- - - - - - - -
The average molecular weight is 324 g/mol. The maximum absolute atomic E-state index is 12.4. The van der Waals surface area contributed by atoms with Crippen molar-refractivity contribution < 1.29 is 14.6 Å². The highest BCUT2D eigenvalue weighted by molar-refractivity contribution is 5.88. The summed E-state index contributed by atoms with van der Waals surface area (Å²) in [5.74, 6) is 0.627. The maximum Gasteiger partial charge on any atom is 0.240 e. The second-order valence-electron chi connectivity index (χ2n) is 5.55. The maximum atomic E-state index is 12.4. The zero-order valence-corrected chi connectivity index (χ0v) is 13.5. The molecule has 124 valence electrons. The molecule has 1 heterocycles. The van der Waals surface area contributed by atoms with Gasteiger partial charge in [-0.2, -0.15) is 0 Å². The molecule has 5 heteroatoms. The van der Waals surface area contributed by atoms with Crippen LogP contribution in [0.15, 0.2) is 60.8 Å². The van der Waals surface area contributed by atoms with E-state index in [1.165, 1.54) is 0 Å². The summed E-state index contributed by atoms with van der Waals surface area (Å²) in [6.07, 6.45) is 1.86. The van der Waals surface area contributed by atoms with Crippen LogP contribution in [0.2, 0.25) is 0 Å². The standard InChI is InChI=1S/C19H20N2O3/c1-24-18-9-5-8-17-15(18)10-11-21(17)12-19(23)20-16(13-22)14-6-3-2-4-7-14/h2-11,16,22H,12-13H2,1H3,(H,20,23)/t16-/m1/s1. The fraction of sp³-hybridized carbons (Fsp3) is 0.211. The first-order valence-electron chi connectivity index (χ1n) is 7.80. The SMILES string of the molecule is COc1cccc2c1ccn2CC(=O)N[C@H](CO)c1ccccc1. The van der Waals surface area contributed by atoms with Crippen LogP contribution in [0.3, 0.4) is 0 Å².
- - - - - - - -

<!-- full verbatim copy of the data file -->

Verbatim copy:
The average molecular weight is 324 g/mol. The maximum absolute atomic E-state index is 12.4. The van der Waals surface area contributed by atoms with Crippen molar-refractivity contribution < 1.29 is 14.6 Å². The highest BCUT2D eigenvalue weighted by molar-refractivity contribution is 5.88. The summed E-state index contributed by atoms with van der Waals surface area (Å²) in [5.74, 6) is 0.627. The maximum Gasteiger partial charge on any atom is 0.240 e. The second-order valence-electron chi connectivity index (χ2n) is 5.55. The maximum atomic E-state index is 12.4. The zero-order valence-corrected chi connectivity index (χ0v) is 13.5. The molecule has 124 valence electrons. The molecule has 1 heterocycles. The van der Waals surface area contributed by atoms with Gasteiger partial charge in [-0.2, -0.15) is 0 Å². The molecule has 5 heteroatoms. The van der Waals surface area contributed by atoms with Crippen LogP contribution in [0.15, 0.2) is 60.8 Å². The van der Waals surface area contributed by atoms with E-state index in [1.165, 1.54) is 0 Å². The summed E-state index contributed by atoms with van der Waals surface area (Å²) in [6.07, 6.45) is 1.86. The van der Waals surface area contributed by atoms with Crippen LogP contribution in [0.2, 0.25) is 0 Å². The standard InChI is InChI=1S/C19H20N2O3/c1-24-18-9-5-8-17-15(18)10-11-21(17)12-19(23)20-16(13-22)14-6-3-2-4-7-14/h2-11,16,22H,12-13H2,1H3,(H,20,23)/t16-/m1/s1. The fraction of sp³-hybridized carbons (Fsp3) is 0.211. The first-order valence-electron chi connectivity index (χ1n) is 7.80. The SMILES string of the molecule is COc1cccc2c1ccn2CC(=O)N[C@H](CO)c1ccccc1. The van der Waals surface area contributed by atoms with Crippen LogP contribution in [0.3, 0.4) is 0 Å².